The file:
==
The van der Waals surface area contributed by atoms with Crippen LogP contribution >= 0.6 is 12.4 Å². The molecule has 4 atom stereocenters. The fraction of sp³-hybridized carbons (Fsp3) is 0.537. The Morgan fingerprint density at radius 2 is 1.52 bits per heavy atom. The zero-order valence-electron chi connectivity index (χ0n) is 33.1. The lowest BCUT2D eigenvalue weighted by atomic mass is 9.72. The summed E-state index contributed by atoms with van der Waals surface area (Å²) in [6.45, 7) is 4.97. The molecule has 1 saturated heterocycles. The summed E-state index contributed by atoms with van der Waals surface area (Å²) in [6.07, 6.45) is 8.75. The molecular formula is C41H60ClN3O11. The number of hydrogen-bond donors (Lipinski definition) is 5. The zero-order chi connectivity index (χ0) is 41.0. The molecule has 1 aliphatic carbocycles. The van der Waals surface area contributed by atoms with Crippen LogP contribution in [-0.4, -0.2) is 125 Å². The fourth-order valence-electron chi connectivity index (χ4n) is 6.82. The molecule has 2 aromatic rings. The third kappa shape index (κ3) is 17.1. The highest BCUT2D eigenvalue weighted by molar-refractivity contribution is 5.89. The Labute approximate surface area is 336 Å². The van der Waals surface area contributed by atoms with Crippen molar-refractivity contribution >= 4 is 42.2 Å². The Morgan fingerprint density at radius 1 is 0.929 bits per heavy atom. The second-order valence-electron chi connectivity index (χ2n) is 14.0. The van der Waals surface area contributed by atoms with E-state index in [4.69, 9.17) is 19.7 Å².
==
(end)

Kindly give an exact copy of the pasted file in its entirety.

The van der Waals surface area contributed by atoms with Crippen LogP contribution >= 0.6 is 12.4 Å². The molecule has 4 atom stereocenters. The fraction of sp³-hybridized carbons (Fsp3) is 0.537. The Morgan fingerprint density at radius 2 is 1.52 bits per heavy atom. The zero-order valence-electron chi connectivity index (χ0n) is 33.1. The lowest BCUT2D eigenvalue weighted by atomic mass is 9.72. The summed E-state index contributed by atoms with van der Waals surface area (Å²) in [6.45, 7) is 4.97. The molecule has 1 saturated heterocycles. The summed E-state index contributed by atoms with van der Waals surface area (Å²) in [6.07, 6.45) is 8.75. The molecular formula is C41H60ClN3O11. The number of hydrogen-bond donors (Lipinski definition) is 5. The zero-order chi connectivity index (χ0) is 41.0. The molecule has 1 aliphatic carbocycles. The van der Waals surface area contributed by atoms with Crippen LogP contribution in [-0.4, -0.2) is 125 Å². The fourth-order valence-electron chi connectivity index (χ4n) is 6.82. The molecule has 2 aromatic rings. The third kappa shape index (κ3) is 17.1. The highest BCUT2D eigenvalue weighted by molar-refractivity contribution is 5.89. The Labute approximate surface area is 336 Å². The van der Waals surface area contributed by atoms with Crippen molar-refractivity contribution >= 4 is 42.2 Å². The Morgan fingerprint density at radius 1 is 0.929 bits per heavy atom. The second-order valence-electron chi connectivity index (χ2n) is 14.0. The van der Waals surface area contributed by atoms with E-state index in [4.69, 9.17) is 19.7 Å².